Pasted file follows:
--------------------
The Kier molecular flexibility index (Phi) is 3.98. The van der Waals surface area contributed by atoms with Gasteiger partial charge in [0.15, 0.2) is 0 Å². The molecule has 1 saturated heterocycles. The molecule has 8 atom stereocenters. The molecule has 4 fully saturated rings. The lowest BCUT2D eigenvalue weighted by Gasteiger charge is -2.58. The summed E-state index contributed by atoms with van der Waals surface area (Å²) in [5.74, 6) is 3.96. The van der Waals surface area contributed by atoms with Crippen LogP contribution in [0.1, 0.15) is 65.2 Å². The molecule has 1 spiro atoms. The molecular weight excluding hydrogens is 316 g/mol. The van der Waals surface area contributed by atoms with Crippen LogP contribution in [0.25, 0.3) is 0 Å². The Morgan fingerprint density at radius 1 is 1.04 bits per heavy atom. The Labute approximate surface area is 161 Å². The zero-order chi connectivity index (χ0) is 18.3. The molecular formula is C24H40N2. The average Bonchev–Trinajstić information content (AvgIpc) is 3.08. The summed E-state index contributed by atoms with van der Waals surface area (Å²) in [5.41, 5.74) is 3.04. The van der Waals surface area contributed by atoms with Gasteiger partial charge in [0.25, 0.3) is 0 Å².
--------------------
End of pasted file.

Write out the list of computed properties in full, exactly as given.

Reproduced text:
The Kier molecular flexibility index (Phi) is 3.98. The van der Waals surface area contributed by atoms with Gasteiger partial charge in [0.15, 0.2) is 0 Å². The molecule has 1 saturated heterocycles. The molecule has 8 atom stereocenters. The molecule has 4 fully saturated rings. The lowest BCUT2D eigenvalue weighted by Gasteiger charge is -2.58. The summed E-state index contributed by atoms with van der Waals surface area (Å²) in [5.74, 6) is 3.96. The van der Waals surface area contributed by atoms with Crippen LogP contribution in [0.1, 0.15) is 65.2 Å². The molecule has 1 spiro atoms. The molecular weight excluding hydrogens is 316 g/mol. The van der Waals surface area contributed by atoms with Crippen LogP contribution in [0.25, 0.3) is 0 Å². The Morgan fingerprint density at radius 1 is 1.04 bits per heavy atom. The Labute approximate surface area is 161 Å². The zero-order chi connectivity index (χ0) is 18.3. The molecular formula is C24H40N2. The average Bonchev–Trinajstić information content (AvgIpc) is 3.08. The summed E-state index contributed by atoms with van der Waals surface area (Å²) in [5.41, 5.74) is 3.04. The van der Waals surface area contributed by atoms with Gasteiger partial charge in [0.25, 0.3) is 0 Å².